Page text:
Toy Foxkers are the result of the intentional breeding of a Toy Fox Terrier and a Cocker Spaniel. While you might not think these two breeds would produce the best puppy, you will be pleasantly surprised. Once you own a Toy Foxker, you will understand how beautiful inside and out this dog is. However, that’s not to say it will always be smooth sailing! This sassy, independent and spunky dog is full of beans at the best of times, before becoming your napping buddy shortly after. They are full of life and love for those around them, but are also a little bit noisy, territorial, and demanding. Stuck for ideas on how to appeal to every part of their personality? Here are a few to get you started.
The Toy Foxker can be a yappy little dog – courtesy of their Toy Fox Terrier parents. The barking isn’t usually malicious, but rather curious as to what’s moving outside, or who could be at the door. It doesn’t matter whether a bird is flying through the sky or the mailman is delivering a parcel, your Toy Foxker is bound to let off a round of yaps and barks. If you want to remain friends with your neighbors and keep your property a place of peace, then try bark training sooner rather than later. This free but challenging activity will require plenty of five-minute training sessions, but it’s an activity you can carry out in all weather with the use of treats.
If you want a free and straightforward activity that you can carry out on a frequent basis, then a trip to the dog park is it. While such an exercise is beneficial for your dog’s physical health, it’s equally as helpful for their social lives as well. While Cocker Spaniels are mostly friendly, Toy Fox Terriers can be quite territorial and standoffish. Nip that behavior in the bud sooner rather than later by socializing them with other dogs from a young age. This one-hour activity is one you can carry out in the sunshine with only the need for a toy, leash, and waste bag. Get ready for a tired pooch at the end of it!
If you love your shoes and other low-hanging prized possessions, then the last thing you want to do is leave your Toy Foxker home alone with nothing to do. A bored Toy Foxker is a destructive one, so even if you’re going to be home but not free for playtime, you are going to want to offer your pooch something to do. Otherwise, they can dig holes in your yard, terrorize your other pets, and chew up your shoes! Such destruction is all punishment for you not giving them any attention! A food shaker will be the best activity to prevent such behavior. It’s ideal for rainy days, takes up 20 minutes of your dog’s time, and you only need a drill, PVC pipe, and treats. It’s also relatively challenging for your dog, but not taxing on your wallet.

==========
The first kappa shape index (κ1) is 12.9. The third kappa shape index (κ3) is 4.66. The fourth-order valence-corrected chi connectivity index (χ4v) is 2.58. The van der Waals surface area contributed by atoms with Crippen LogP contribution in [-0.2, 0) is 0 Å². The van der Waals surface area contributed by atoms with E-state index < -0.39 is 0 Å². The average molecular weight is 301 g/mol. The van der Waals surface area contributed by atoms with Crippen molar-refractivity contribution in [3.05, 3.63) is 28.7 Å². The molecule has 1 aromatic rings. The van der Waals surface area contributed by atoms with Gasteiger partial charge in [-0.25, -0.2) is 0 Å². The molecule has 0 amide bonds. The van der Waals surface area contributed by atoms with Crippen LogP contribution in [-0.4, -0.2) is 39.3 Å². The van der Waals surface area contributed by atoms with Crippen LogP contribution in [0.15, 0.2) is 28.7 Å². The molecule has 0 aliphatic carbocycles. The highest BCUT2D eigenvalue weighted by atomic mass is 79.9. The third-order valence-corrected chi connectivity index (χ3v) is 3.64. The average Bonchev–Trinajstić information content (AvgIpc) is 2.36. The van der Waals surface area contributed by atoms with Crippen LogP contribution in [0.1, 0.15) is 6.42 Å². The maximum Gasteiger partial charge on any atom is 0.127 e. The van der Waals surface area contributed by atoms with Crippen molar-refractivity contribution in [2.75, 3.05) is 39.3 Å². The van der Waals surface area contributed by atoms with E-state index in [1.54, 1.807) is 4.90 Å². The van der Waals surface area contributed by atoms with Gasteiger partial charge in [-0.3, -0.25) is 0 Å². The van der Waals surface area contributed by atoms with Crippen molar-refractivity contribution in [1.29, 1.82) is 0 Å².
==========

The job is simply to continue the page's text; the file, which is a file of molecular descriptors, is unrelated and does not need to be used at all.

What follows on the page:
If the summer sun is too much to bear, consider buying a paddling pool or taking your pooch to a local watering hole. Your dog will have a blast playing with a toy in the water – or interacting with you in a paddling pool. It also enables them to cool down, a necessity since they may struggle to regulate their body temperature.
If you don’t mind the repetition of games with your dog, then fetch could be in the cards. The Toy Fox Terrier in your Toy Foxker will be more than up to the task. Make sure you have a small ball on hand and a clear area in or outside your home. You can then spend at least half an hour tiring your dog out with endless running.
Toy Foxkers are active, adorable, spunky, and loving dogs that will fill any hole in your heart. They love nothing more than to cuddle up with you at night, but can also be very sassy and independent during the day. If you want your Toy Foxker to know that they’re your best bud furever, then make sure you incorporate as many fun games into their days as possible. You can then enjoy knowing you’ve done everything you can to make them happy.